According to the Indonesian government, as of 15 April 2021, the number of persons infected with coronavirus in Indonesia stood at 1,589,300, with 1,438,000 recovered and 43,000 dead. Of these, 396,000 were in the Special Capital Region of Jakarta, accounting for 24.9% of the total.

In Indonesia, after the outbreak of Covid-19 in early March 2020 the number of newly infected people continued to increase without the first wave finishing (Abdulah 2020). Yet, after they reached around 14,518 on the 30 January, infections finally started to decline, and on April 10, the number reached 3,629, less than one-third of the peak. Some government officials have emphasized an improvement in the situation, and this may be the reason why Jakarta has become more crowded leading to worsening traffic congestion. At the time of writing on 15 April, there were 6177 new confirmed cases and 167 deaths.

After the outbreak of the Coronavirus, there was a clear increase in the number of people in clown-suits on the streets of Jakarta (15 March, Author’s photo)

The percentage of infected people is 0.6% for the whole nation and 3.9% for Jakarta, yet this may be much higher. For example, at present, I have 17 graduate students under my supervision, and five of them have become infected. My wife’s relatives are also infected, and there are many more in the local vicinity. This is very different to Japan, where we do not get to hear about specific cases among relatives and friends, even though many figures are released. It appears that in Jakarta and the surrounding areas, the percentage of people with the disease is well above 10%.

Photo of another person in a clown-suit (18 April, Author’s photo)

Infections have also spread to provincial cities, and for example, it has been said that at Islamic University of Riau, five faculty members have died. Yet, the situation is different in remote rural areas. In a village I visited in Sumatra the other day, there were no cases of infection yet and almost no-one was wearing a face mask. One of my students mentioned “I was the only one wearing a mask in the village I went to survey.”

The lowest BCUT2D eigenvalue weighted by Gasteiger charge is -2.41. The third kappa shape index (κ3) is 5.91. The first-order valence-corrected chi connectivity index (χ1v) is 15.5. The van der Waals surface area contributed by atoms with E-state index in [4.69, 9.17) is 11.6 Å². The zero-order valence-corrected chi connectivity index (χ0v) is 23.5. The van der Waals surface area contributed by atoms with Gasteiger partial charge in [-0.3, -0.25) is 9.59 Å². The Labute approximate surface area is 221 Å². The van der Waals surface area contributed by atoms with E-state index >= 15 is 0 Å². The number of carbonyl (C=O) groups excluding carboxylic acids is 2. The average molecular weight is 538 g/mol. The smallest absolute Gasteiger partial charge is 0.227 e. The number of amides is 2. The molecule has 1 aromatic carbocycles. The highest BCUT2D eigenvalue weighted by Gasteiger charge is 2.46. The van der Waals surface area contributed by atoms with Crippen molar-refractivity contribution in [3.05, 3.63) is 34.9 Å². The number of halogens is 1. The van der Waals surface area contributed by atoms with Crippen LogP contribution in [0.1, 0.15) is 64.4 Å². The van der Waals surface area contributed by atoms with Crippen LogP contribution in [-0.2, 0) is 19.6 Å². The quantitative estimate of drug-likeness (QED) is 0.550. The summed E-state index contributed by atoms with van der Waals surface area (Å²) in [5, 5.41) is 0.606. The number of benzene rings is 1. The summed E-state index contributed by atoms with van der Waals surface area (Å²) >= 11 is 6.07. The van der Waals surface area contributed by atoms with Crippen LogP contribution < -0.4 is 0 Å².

Since April 2020, the Indonesian government has been implementing large-scale social restrictions (Pembatasan Sosial Berskala Besar, or PSBB) and is now implementing measures to restrict social activities (Pemberlakuan Pembatasan Kegiatan Masyarakat, or PPKM) and small-scale social activities (PPKM Mikro) as well as mobilizing neighborhood associations and neighborhood groups to regulate various social activities, such as the wearing of masks, washing hands, maintain distance from others, avoiding crowds, and restricting movement (Andrini 2020, Setiati and Azwar 2020).

At university we have no face-to-face classes due to the implementation of PSBB and PPKM but with PPKM Mikro, face-to-face classes are possible. However, at this stage, these haven’t started yet, and I have barely seen any of my students or fellow faculty members since 18 March, 2020. Elementary, junior high schools and high schools are basically under the same conditions as universities, but the government is considering face-to-face classes in elementary, junior high schools and high schools, and has put in place regulations such as maximum class sizes of 18 students, dividing classes in half and taking turns to carry out face-to-face (Rasmitadila et al 2020).